You might be asking yourself, “how?” or even “why?”. Prepare to be educated in the revitalized vinyl record.
So yeah, vinyl records. What are they, and how do they do what they do? Very simply put, the records themselves are made of polyvinyl chloride. Had to get nerdy on you there but now you know where the name “Vinyl” comes from. You’re welcome. Patterns representing songs are pressed into the records.
Devices used to play them are called record players (woah, much creativity, such wow) and they turn the patterns made in the vinyl record into noise with a cool little needle. To keep it short, the needle vibrates and vibrations are turned into sound. MAGIC! (Sorry, we are are trying to calm down but we like magic and music. Magical music! *jaw drops*)
Now, why would anyone bother to listen to a spinning plastic disc being played by a vibrating magic needle? Good question nameless reader! When a record is made, there is very little loss in sound quality (saying this extremely simple). If you compare that to an mp3 audio file, which loses a lot of data to make a convenient small file, there is so much more to hear!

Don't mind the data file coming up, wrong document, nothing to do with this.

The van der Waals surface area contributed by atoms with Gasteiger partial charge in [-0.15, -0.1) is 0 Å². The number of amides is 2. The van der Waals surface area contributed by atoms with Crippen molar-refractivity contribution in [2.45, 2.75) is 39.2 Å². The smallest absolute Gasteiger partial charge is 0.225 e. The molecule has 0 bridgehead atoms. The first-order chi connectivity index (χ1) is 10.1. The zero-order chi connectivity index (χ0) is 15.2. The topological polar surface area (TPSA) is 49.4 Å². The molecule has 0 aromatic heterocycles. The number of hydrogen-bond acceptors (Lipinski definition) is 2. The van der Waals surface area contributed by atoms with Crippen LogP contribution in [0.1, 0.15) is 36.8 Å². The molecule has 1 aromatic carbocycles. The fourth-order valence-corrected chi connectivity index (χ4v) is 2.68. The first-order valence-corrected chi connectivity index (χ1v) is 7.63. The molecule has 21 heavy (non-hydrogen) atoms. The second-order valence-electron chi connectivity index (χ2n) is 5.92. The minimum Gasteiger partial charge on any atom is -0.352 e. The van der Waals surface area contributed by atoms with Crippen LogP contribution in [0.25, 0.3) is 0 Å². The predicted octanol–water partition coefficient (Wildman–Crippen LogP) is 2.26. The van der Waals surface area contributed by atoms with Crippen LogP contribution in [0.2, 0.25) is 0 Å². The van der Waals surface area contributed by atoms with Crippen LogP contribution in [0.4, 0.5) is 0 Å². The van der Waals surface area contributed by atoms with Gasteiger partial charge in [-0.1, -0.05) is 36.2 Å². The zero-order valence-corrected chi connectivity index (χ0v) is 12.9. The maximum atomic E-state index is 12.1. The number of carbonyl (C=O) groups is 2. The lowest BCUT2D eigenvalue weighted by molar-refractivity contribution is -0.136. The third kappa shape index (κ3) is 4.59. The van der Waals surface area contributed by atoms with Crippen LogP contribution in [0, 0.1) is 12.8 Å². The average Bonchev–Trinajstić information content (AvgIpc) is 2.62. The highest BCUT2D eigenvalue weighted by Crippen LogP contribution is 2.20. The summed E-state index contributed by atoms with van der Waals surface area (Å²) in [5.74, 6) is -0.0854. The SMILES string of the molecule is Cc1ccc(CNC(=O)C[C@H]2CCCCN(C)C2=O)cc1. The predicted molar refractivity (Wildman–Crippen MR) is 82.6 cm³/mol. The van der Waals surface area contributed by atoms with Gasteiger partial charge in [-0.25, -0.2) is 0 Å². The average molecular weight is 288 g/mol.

Nowadays it's not completely right to say that vinyl is better than more modern listening formats, but it offers some advantages to the listening experience.
There is a limit to how loud a song can be recorded. So the songs have depth.
Listening to a record is a relaxing ritual filled with intent.
There are not too many songs on the record. Quality over quantity.
As mentioned before, the songs recorded on the vinyls are next to lossless in quality.
As long as you have a decent record player and some sweet speakers (or headphones) you can and should enjoy the sound experience of the the vibrantly vinyl record. Check out this video we made about the record player we have in one of the Jaz Amsterdam conference rooms. It gives whoever books our boardroom a chance to have a groovy break or even play some old school tunes in the background.